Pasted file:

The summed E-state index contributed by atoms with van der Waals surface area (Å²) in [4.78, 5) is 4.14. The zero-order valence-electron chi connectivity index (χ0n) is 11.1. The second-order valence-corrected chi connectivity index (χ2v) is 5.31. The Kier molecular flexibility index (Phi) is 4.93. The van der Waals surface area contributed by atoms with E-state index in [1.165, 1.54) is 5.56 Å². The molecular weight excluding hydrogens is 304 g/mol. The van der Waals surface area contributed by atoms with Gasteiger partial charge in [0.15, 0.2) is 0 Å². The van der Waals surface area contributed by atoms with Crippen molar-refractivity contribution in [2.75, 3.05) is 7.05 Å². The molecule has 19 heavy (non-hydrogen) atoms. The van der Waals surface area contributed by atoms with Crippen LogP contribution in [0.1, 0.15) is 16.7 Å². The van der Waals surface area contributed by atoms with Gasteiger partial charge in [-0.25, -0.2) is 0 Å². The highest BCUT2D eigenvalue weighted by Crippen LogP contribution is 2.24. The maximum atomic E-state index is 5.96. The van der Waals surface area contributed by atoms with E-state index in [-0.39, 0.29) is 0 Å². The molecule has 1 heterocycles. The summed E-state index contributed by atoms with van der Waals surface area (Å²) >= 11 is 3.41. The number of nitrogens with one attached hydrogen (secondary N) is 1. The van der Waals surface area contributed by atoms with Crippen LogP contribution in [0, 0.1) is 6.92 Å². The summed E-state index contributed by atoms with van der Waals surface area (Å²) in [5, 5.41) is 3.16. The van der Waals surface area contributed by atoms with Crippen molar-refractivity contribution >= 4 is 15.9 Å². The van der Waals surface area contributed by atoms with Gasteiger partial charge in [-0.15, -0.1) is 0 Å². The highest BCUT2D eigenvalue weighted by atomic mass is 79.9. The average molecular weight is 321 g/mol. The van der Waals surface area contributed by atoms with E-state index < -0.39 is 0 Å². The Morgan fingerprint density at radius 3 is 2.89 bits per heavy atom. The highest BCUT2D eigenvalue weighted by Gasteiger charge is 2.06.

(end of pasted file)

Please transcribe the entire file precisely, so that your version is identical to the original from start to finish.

The summed E-state index contributed by atoms with van der Waals surface area (Å²) in [4.78, 5) is 4.14. The zero-order valence-electron chi connectivity index (χ0n) is 11.1. The second-order valence-corrected chi connectivity index (χ2v) is 5.31. The Kier molecular flexibility index (Phi) is 4.93. The van der Waals surface area contributed by atoms with E-state index in [1.165, 1.54) is 5.56 Å². The molecular weight excluding hydrogens is 304 g/mol. The van der Waals surface area contributed by atoms with Gasteiger partial charge in [0.15, 0.2) is 0 Å². The van der Waals surface area contributed by atoms with Crippen molar-refractivity contribution in [2.75, 3.05) is 7.05 Å². The molecule has 19 heavy (non-hydrogen) atoms. The van der Waals surface area contributed by atoms with Crippen LogP contribution in [0.1, 0.15) is 16.7 Å². The van der Waals surface area contributed by atoms with Gasteiger partial charge in [-0.25, -0.2) is 0 Å². The highest BCUT2D eigenvalue weighted by Crippen LogP contribution is 2.24. The maximum atomic E-state index is 5.96. The van der Waals surface area contributed by atoms with E-state index in [-0.39, 0.29) is 0 Å². The molecule has 1 heterocycles. The summed E-state index contributed by atoms with van der Waals surface area (Å²) >= 11 is 3.41. The number of nitrogens with one attached hydrogen (secondary N) is 1. The van der Waals surface area contributed by atoms with Crippen LogP contribution in [0, 0.1) is 6.92 Å². The summed E-state index contributed by atoms with van der Waals surface area (Å²) in [5, 5.41) is 3.16. The van der Waals surface area contributed by atoms with Crippen molar-refractivity contribution >= 4 is 15.9 Å². The van der Waals surface area contributed by atoms with Gasteiger partial charge in [-0.15, -0.1) is 0 Å². The highest BCUT2D eigenvalue weighted by atomic mass is 79.9. The average molecular weight is 321 g/mol. The van der Waals surface area contributed by atoms with E-state index < -0.39 is 0 Å². The Morgan fingerprint density at radius 3 is 2.89 bits per heavy atom. The highest BCUT2D eigenvalue weighted by Gasteiger charge is 2.06.